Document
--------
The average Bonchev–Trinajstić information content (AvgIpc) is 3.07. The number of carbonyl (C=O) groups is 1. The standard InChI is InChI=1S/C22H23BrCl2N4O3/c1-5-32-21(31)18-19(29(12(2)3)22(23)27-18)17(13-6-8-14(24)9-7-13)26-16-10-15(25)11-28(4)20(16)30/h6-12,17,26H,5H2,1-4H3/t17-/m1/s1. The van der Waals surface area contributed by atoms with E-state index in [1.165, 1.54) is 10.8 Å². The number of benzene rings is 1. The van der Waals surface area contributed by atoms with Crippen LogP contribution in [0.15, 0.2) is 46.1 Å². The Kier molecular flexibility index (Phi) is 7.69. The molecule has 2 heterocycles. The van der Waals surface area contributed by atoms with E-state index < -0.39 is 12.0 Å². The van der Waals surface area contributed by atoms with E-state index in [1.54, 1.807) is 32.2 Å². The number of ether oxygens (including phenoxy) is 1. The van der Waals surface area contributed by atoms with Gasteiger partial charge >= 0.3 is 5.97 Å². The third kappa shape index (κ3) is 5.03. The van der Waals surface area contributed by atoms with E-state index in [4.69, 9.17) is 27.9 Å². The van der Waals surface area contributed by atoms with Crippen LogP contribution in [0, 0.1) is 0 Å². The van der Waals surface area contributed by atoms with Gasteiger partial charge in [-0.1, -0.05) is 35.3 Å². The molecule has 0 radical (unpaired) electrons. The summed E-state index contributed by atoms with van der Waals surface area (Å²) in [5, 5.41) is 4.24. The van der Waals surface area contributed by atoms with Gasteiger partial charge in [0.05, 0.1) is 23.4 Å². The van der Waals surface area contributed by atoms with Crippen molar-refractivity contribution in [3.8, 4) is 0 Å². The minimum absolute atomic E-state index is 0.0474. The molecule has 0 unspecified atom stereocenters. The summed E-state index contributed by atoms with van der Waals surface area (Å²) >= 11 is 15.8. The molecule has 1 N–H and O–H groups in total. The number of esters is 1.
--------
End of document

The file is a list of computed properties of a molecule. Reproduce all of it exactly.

The average Bonchev–Trinajstić information content (AvgIpc) is 3.07. The number of carbonyl (C=O) groups is 1. The standard InChI is InChI=1S/C22H23BrCl2N4O3/c1-5-32-21(31)18-19(29(12(2)3)22(23)27-18)17(13-6-8-14(24)9-7-13)26-16-10-15(25)11-28(4)20(16)30/h6-12,17,26H,5H2,1-4H3/t17-/m1/s1. The van der Waals surface area contributed by atoms with E-state index in [1.165, 1.54) is 10.8 Å². The number of benzene rings is 1. The van der Waals surface area contributed by atoms with Crippen LogP contribution in [0.15, 0.2) is 46.1 Å². The Kier molecular flexibility index (Phi) is 7.69. The molecule has 2 heterocycles. The van der Waals surface area contributed by atoms with E-state index < -0.39 is 12.0 Å². The van der Waals surface area contributed by atoms with E-state index in [1.54, 1.807) is 32.2 Å². The number of ether oxygens (including phenoxy) is 1. The van der Waals surface area contributed by atoms with Gasteiger partial charge >= 0.3 is 5.97 Å². The third kappa shape index (κ3) is 5.03. The van der Waals surface area contributed by atoms with E-state index in [4.69, 9.17) is 27.9 Å². The van der Waals surface area contributed by atoms with Crippen LogP contribution in [0, 0.1) is 0 Å². The van der Waals surface area contributed by atoms with Gasteiger partial charge in [-0.1, -0.05) is 35.3 Å². The molecule has 0 radical (unpaired) electrons. The summed E-state index contributed by atoms with van der Waals surface area (Å²) in [5, 5.41) is 4.24. The van der Waals surface area contributed by atoms with Gasteiger partial charge in [0.05, 0.1) is 23.4 Å². The van der Waals surface area contributed by atoms with Crippen molar-refractivity contribution in [3.8, 4) is 0 Å². The minimum absolute atomic E-state index is 0.0474. The molecule has 0 unspecified atom stereocenters. The summed E-state index contributed by atoms with van der Waals surface area (Å²) >= 11 is 15.8. The molecule has 1 N–H and O–H groups in total. The number of esters is 1.